67 out of 77

    provinces were


    4.9 million acres of agricultural land were flooded

    13.4 million people were affected

    2,329 houses were completely destroyed. 96,833 houses were partially damaged

    7 industrial estates

    (839 factories) were




    was damaged

  • Source: NESDB GDP Quarter 4-2011 Report

    Thailand: Impact of

    2011 Flood

    3.2 2.7 3.7



    4.4 3.1




    Q1/2011 Q2/2011 Q3/2011 Q4/2011 Q1/2012 Q2/2012 Q3/2012 Q4/2012

    GDP (%YOY)

    The flood damages in agricultural, manufacturing and service sectors affected in the reduction of 328,154 Mil. Baht of Thailands GDP (current price) and contributed to 3.7 percent decrease in economic growth. As a result, Thailands overall economic growth in 2011 recorded merely 0.1 percent, which was lower than the initial estimated growth of 3.8 percent.

    In the fourth quarter of 2011, Thai economy contracted by 8.9% compared to a 3.7% growth in the third quarter, mainly due to severe flood during October November 2011.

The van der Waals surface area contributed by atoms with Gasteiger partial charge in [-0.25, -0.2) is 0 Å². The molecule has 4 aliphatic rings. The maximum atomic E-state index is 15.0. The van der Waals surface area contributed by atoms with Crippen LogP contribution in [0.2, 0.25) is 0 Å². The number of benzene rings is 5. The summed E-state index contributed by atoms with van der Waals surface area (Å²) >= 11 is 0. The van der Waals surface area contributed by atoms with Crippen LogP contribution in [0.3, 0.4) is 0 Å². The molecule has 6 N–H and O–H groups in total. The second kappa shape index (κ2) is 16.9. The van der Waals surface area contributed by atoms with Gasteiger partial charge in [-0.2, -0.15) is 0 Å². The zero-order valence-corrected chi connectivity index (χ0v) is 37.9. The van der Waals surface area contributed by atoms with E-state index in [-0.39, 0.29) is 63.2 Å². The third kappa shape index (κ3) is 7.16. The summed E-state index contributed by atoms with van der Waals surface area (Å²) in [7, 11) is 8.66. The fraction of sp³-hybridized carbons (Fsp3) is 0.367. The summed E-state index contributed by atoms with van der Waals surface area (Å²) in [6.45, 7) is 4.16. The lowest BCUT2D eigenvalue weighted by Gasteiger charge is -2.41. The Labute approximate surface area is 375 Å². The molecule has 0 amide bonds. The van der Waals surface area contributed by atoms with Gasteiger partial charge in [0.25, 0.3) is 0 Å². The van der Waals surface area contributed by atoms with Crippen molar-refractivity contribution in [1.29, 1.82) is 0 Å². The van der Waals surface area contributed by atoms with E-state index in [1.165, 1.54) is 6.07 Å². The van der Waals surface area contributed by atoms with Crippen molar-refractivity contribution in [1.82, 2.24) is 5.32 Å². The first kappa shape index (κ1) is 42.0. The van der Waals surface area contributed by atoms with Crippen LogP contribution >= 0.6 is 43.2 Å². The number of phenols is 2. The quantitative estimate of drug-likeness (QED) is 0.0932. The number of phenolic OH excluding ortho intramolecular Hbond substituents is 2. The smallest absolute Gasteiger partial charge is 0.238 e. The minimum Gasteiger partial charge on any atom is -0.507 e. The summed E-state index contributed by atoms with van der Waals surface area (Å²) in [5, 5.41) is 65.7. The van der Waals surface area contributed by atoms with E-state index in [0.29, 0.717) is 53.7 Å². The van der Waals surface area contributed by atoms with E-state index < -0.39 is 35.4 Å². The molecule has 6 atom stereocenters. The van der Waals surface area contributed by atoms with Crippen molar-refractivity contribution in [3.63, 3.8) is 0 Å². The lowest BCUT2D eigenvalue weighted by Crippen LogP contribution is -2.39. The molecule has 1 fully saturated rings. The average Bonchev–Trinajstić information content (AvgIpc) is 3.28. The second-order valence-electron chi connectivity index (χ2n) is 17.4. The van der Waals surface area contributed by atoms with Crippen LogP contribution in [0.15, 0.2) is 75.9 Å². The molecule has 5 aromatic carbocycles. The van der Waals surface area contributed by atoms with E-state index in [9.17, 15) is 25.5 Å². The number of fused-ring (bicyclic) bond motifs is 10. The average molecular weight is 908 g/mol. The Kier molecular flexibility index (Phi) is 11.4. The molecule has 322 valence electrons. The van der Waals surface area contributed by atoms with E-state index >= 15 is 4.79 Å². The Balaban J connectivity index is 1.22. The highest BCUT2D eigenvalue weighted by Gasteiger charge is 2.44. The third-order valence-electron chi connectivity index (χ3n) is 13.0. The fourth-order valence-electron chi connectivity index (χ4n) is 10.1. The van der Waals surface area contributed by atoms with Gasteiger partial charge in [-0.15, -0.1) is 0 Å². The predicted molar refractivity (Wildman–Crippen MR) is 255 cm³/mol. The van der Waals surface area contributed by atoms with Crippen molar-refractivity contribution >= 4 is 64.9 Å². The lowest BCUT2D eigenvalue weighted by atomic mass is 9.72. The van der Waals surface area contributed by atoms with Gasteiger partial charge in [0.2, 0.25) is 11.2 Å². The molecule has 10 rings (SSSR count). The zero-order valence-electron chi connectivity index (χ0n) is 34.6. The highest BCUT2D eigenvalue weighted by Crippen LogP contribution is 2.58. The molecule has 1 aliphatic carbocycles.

GDP Growth (%)

    2011 Thailand Flood: Impact on GDP


  • 14

    Flood Damages : Social Impacts

    Source: World Bank

    Health Sector Damage: 600 public sector health facilities, provincial health offices

    and district health offices were damaged. Total damage is

    estimated at 1.68 billion baht.

    Losses: approximately 2.1 billion baht

    Housing Sector Damage: 1.96 million houses were affected, about 19,000 of which

    were totally damaged. Total damage is estimated at 45.9 billion


    Losses: approximately 37.9 billion baht

    Education Sector Damage: 2,934 educational institutions were fully or partially

    damaged. Around 1,435,378 students were affected. Total damage

    is estimated at 13.1 billion baht.

    Losses: approximately 1.8 billion baht

    Cultural Heritage Damag